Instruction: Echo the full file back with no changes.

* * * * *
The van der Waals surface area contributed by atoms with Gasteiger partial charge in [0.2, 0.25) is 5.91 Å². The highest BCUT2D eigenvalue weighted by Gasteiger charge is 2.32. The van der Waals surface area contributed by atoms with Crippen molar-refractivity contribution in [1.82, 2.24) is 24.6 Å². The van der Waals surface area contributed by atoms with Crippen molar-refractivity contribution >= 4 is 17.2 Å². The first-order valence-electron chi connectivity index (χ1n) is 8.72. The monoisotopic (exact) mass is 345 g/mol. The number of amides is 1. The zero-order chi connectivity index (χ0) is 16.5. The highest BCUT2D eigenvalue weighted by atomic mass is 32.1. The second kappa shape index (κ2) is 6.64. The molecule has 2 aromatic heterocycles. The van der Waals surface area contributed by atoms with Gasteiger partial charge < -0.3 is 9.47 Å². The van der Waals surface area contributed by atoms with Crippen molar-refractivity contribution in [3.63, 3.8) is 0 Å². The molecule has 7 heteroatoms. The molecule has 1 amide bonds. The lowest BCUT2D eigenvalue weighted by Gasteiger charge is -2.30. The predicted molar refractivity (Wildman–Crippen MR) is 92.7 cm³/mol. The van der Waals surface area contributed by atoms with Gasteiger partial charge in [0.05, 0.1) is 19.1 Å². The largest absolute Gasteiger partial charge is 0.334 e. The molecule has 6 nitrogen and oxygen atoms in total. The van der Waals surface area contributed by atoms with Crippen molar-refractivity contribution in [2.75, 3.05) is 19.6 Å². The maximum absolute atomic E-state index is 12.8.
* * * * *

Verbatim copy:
The van der Waals surface area contributed by atoms with Gasteiger partial charge in [0.2, 0.25) is 5.91 Å². The highest BCUT2D eigenvalue weighted by Gasteiger charge is 2.32. The van der Waals surface area contributed by atoms with Crippen molar-refractivity contribution in [1.82, 2.24) is 24.6 Å². The van der Waals surface area contributed by atoms with Crippen molar-refractivity contribution >= 4 is 17.2 Å². The first-order valence-electron chi connectivity index (χ1n) is 8.72. The monoisotopic (exact) mass is 345 g/mol. The number of amides is 1. The zero-order chi connectivity index (χ0) is 16.5. The highest BCUT2D eigenvalue weighted by atomic mass is 32.1. The second kappa shape index (κ2) is 6.64. The molecule has 2 aromatic heterocycles. The van der Waals surface area contributed by atoms with Gasteiger partial charge < -0.3 is 9.47 Å². The van der Waals surface area contributed by atoms with Crippen molar-refractivity contribution in [3.63, 3.8) is 0 Å². The molecule has 7 heteroatoms. The molecule has 1 amide bonds. The lowest BCUT2D eigenvalue weighted by Gasteiger charge is -2.30. The predicted molar refractivity (Wildman–Crippen MR) is 92.7 cm³/mol. The van der Waals surface area contributed by atoms with Gasteiger partial charge in [0.05, 0.1) is 19.1 Å². The largest absolute Gasteiger partial charge is 0.334 e. The molecule has 6 nitrogen and oxygen atoms in total. The van der Waals surface area contributed by atoms with Crippen molar-refractivity contribution in [2.75, 3.05) is 19.6 Å². The maximum absolute atomic E-state index is 12.8.